The introduction of custom objects has opened up a world of new possibilities inside HubSpot. But how do you know if they are a good fit for your organisation and its data schema?
What are HubSpot custom objects and how are they different to standard objects?
With HubSpot’s familiar standard objects the data management structure used by a business can include contacts, companies, deals, tickets and products, each with its own default properties.
Custom objects allow you to extend HubSpot’s functionality by giving you the flexibility to define objects as your business data requires, beyond the scope of the standard objects. That means you can customise your CRM and website to fit in with your data schema, and not the other way around.
HubSpot custom objects look and act exactly as standard objects do, and can be used in reporting, marketing campaigns and accessed by all users. They can even be associated with other standard or custom objects, just like your standard objects.
When are custom objects a good fit?
Custom objects are best used when no standard object fulfils the specific scenario’s data needs. Standard objects work with several automation features that simplify and enhance data management, such as lifecycle stages, workflows, forms, emails, lists, deals, sequences, forecasting, reports and surveys.
- Contact object properties can be used to trigger automated marketing emails within workflows;
- Company object properties have the Insights database enabled and can be used to automate your Target Account marketing;
- Deal object properties are used in your forecasting and to automate deal stages; and
- Ticket object properties are used in the automatic creation of tickets and customer survey sends.
Therefore, it’s imperative to know if custom objects are necessary before they’re used in your data schema.
Estee Hall, Struto's Head of Customer Success says
"When we are discussing whether custom objects are right for a client, the biggest trigger to knowing whether you need a custom object should be the identification of whether a relationship between information is one-to-one or one-to-many"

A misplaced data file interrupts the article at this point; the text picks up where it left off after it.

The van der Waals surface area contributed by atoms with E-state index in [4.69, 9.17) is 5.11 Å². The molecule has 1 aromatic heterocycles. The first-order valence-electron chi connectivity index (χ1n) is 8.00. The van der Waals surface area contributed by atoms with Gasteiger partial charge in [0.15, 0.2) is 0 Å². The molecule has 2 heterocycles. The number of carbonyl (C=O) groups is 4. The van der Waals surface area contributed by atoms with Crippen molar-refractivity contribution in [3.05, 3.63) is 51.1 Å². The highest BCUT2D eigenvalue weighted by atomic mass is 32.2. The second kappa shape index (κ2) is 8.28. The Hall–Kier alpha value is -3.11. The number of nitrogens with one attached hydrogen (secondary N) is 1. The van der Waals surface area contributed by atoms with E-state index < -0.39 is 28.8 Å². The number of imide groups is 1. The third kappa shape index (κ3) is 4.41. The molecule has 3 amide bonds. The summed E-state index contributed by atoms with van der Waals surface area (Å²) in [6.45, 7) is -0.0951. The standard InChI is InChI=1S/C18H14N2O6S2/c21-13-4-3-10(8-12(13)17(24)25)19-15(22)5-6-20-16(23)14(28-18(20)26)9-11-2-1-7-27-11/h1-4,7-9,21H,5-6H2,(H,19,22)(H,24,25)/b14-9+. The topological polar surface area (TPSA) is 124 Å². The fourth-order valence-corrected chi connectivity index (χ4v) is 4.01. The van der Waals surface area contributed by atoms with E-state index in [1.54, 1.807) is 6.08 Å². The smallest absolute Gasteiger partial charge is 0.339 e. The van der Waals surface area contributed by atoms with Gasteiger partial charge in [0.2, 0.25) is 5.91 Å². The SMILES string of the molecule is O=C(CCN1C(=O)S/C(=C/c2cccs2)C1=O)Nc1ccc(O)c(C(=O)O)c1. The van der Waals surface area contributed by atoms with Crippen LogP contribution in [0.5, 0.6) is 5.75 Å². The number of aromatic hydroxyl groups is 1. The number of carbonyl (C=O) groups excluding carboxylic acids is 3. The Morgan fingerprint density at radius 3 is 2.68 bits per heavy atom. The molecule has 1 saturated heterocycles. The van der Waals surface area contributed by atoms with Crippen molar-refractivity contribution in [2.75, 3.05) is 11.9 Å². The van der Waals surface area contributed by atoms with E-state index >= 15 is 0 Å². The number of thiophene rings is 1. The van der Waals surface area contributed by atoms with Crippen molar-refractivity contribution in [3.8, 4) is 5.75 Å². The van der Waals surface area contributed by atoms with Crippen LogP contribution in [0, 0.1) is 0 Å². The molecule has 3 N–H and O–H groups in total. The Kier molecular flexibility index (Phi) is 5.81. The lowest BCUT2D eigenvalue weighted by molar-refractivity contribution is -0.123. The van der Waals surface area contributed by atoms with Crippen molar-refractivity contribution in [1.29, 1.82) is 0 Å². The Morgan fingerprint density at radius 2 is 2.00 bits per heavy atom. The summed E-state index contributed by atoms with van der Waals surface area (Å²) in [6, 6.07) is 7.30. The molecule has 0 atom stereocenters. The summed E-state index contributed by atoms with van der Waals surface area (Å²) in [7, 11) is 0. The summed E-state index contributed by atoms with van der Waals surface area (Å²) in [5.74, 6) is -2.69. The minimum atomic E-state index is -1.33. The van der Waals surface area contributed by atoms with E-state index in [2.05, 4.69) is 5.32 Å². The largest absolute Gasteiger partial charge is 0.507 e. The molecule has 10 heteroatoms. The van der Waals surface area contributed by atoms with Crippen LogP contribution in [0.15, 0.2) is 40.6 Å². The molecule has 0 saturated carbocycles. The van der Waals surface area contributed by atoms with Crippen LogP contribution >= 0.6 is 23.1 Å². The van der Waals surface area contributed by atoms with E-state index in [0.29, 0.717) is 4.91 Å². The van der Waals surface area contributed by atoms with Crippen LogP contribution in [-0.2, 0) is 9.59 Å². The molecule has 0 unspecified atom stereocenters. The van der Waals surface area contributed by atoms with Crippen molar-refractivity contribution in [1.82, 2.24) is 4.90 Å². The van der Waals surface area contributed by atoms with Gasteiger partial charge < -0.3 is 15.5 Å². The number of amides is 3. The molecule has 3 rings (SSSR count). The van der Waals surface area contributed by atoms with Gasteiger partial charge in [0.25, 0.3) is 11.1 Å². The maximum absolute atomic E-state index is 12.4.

How to determine if custom objects are a good fit for your Business?
Example 1 - do you use one or multiple email clients in your business?
If you are trying to determine whether you should use a standard or custom object for storing information on the email client that your company uses, you would look at whether this would be one value or multiple values. Do you use one or multiple email clients for your business? In most cases, this is only one, and you would easily be able to create one custom property to store the name of the email client which you use.
Example 2 - keeping track of student certifications
If you wanted to keep track of the certificates one of your students has completed, would that be one-to-one as well? No, because a student could have completed multiple certificates that you need to track. In this case, you could also create custom properties to keep track of the certificates, but how many would you create? Certificate 1, certificate 2, certificate 3 and on and on.
Instead, it would be easier creating Certificates as a custom object, with the ability to associate contacts to multiple certificates.
Only create custom objects if they are necessary
While you can custom objects to your specific needs, don’t go out of your way to create them unless you know they are necessary. HubSpot standard objects carry several key or AI-enabled functions that should be recognised and utilised to put more power behind your data. If you create a custom object in a scenario where a standard object would be applicable, you only lose out on these features.
When are custom objects not a good fit?
When they would cause a loss of these standard object features or can easily be tracked with custom properties against one of the standard objects.
For example, a university needs to track information on their students, parents, alumni and staff. Creating a custom object for each type of contact is not a good idea because:
- This can easily be tracked with a Contact Type property (drop-down or multi-select)
- You would lose the ability to send marketing emails to these groups, unless you duplicate records by creating, for example, a student record AND a contact record.
Key questions and considerations
- Are custom objects necessary in your data schema?
- The biggest trigger to knowing you need a custom object should be the identification of whether a relationship between information is one-to-one or one-to-many.
- Don’t go out of your way to create them unless you know they are necessary.